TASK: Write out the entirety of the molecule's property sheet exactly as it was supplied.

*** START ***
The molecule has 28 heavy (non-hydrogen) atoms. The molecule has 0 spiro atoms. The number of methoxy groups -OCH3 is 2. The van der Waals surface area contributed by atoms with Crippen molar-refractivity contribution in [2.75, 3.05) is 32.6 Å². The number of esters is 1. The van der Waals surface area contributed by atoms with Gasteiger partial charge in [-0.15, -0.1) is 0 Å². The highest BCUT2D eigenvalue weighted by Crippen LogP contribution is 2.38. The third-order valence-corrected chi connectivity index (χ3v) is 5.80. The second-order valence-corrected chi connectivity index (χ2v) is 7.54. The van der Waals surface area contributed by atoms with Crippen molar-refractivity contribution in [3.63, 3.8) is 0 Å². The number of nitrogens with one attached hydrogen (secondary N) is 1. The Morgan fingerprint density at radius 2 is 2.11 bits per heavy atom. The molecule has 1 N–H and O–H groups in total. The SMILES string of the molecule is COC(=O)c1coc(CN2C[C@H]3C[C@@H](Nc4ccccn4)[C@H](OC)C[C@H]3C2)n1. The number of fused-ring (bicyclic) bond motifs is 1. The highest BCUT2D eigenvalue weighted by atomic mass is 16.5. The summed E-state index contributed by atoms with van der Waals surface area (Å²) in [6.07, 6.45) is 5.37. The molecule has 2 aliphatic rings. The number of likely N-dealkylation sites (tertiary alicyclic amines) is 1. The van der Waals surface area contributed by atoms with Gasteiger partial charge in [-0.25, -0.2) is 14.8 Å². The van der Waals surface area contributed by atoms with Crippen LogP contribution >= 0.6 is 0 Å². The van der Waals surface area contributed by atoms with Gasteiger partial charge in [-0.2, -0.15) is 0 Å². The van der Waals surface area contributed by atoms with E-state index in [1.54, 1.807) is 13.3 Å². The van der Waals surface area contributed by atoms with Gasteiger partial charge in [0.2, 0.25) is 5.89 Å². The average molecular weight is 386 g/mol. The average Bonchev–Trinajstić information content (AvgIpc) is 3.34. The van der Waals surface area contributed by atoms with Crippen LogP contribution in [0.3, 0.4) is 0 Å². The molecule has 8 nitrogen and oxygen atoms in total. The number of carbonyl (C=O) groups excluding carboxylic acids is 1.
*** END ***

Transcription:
The molecule has 28 heavy (non-hydrogen) atoms. The molecule has 0 spiro atoms. The number of methoxy groups -OCH3 is 2. The van der Waals surface area contributed by atoms with Crippen molar-refractivity contribution in [2.75, 3.05) is 32.6 Å². The number of esters is 1. The van der Waals surface area contributed by atoms with Gasteiger partial charge in [-0.15, -0.1) is 0 Å². The highest BCUT2D eigenvalue weighted by Crippen LogP contribution is 2.38. The third-order valence-corrected chi connectivity index (χ3v) is 5.80. The second-order valence-corrected chi connectivity index (χ2v) is 7.54. The van der Waals surface area contributed by atoms with Crippen molar-refractivity contribution in [3.63, 3.8) is 0 Å². The number of nitrogens with one attached hydrogen (secondary N) is 1. The Morgan fingerprint density at radius 2 is 2.11 bits per heavy atom. The molecule has 1 N–H and O–H groups in total. The SMILES string of the molecule is COC(=O)c1coc(CN2C[C@H]3C[C@@H](Nc4ccccn4)[C@H](OC)C[C@H]3C2)n1. The number of fused-ring (bicyclic) bond motifs is 1. The highest BCUT2D eigenvalue weighted by atomic mass is 16.5. The summed E-state index contributed by atoms with van der Waals surface area (Å²) in [6.07, 6.45) is 5.37. The molecule has 2 aliphatic rings. The number of likely N-dealkylation sites (tertiary alicyclic amines) is 1. The van der Waals surface area contributed by atoms with Gasteiger partial charge in [-0.25, -0.2) is 14.8 Å². The van der Waals surface area contributed by atoms with Crippen LogP contribution >= 0.6 is 0 Å². The van der Waals surface area contributed by atoms with Gasteiger partial charge in [-0.2, -0.15) is 0 Å². The van der Waals surface area contributed by atoms with E-state index in [1.54, 1.807) is 13.3 Å². The van der Waals surface area contributed by atoms with Gasteiger partial charge in [0.2, 0.25) is 5.89 Å². The average molecular weight is 386 g/mol. The average Bonchev–Trinajstić information content (AvgIpc) is 3.34. The van der Waals surface area contributed by atoms with Crippen LogP contribution in [0.3, 0.4) is 0 Å². The molecule has 8 nitrogen and oxygen atoms in total. The number of carbonyl (C=O) groups excluding carboxylic acids is 1.